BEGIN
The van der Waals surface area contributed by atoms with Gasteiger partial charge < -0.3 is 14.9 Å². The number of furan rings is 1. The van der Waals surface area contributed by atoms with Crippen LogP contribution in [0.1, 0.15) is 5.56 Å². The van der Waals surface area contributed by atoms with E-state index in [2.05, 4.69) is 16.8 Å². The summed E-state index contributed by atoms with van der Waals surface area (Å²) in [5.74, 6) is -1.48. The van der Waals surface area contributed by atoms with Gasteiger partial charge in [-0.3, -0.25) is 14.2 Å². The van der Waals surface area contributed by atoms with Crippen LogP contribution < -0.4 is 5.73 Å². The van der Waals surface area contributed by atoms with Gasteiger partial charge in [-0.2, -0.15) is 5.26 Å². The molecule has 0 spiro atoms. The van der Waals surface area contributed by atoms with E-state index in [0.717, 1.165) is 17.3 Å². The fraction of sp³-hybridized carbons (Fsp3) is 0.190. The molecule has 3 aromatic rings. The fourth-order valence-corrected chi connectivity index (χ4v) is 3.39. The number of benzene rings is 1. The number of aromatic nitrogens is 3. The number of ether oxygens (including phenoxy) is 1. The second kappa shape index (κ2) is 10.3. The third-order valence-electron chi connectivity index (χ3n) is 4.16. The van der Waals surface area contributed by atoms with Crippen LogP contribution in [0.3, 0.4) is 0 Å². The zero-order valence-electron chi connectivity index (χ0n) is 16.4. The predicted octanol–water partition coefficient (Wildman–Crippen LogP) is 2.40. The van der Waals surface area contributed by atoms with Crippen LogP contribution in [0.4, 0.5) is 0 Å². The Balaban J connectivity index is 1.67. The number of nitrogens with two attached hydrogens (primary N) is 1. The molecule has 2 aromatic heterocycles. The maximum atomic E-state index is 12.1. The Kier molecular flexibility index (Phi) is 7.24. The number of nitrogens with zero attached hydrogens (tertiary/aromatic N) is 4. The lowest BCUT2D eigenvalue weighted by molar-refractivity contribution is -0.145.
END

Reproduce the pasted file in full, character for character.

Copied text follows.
The van der Waals surface area contributed by atoms with Gasteiger partial charge < -0.3 is 14.9 Å². The number of furan rings is 1. The van der Waals surface area contributed by atoms with Crippen LogP contribution in [0.1, 0.15) is 5.56 Å². The van der Waals surface area contributed by atoms with E-state index in [2.05, 4.69) is 16.8 Å². The summed E-state index contributed by atoms with van der Waals surface area (Å²) in [5.74, 6) is -1.48. The van der Waals surface area contributed by atoms with Gasteiger partial charge in [-0.3, -0.25) is 14.2 Å². The van der Waals surface area contributed by atoms with Crippen LogP contribution < -0.4 is 5.73 Å². The van der Waals surface area contributed by atoms with Gasteiger partial charge in [-0.2, -0.15) is 5.26 Å². The molecule has 0 spiro atoms. The van der Waals surface area contributed by atoms with E-state index in [0.717, 1.165) is 17.3 Å². The fraction of sp³-hybridized carbons (Fsp3) is 0.190. The molecule has 3 aromatic rings. The fourth-order valence-corrected chi connectivity index (χ4v) is 3.39. The number of benzene rings is 1. The number of aromatic nitrogens is 3. The number of ether oxygens (including phenoxy) is 1. The second kappa shape index (κ2) is 10.3. The third-order valence-electron chi connectivity index (χ3n) is 4.16. The van der Waals surface area contributed by atoms with Crippen LogP contribution in [0.3, 0.4) is 0 Å². The zero-order valence-electron chi connectivity index (χ0n) is 16.4. The predicted octanol–water partition coefficient (Wildman–Crippen LogP) is 2.40. The van der Waals surface area contributed by atoms with Crippen LogP contribution in [0.4, 0.5) is 0 Å². The Balaban J connectivity index is 1.67. The number of nitrogens with two attached hydrogens (primary N) is 1. The molecule has 2 aromatic heterocycles. The maximum atomic E-state index is 12.1. The Kier molecular flexibility index (Phi) is 7.24. The number of nitrogens with zero attached hydrogens (tertiary/aromatic N) is 4. The lowest BCUT2D eigenvalue weighted by molar-refractivity contribution is -0.145.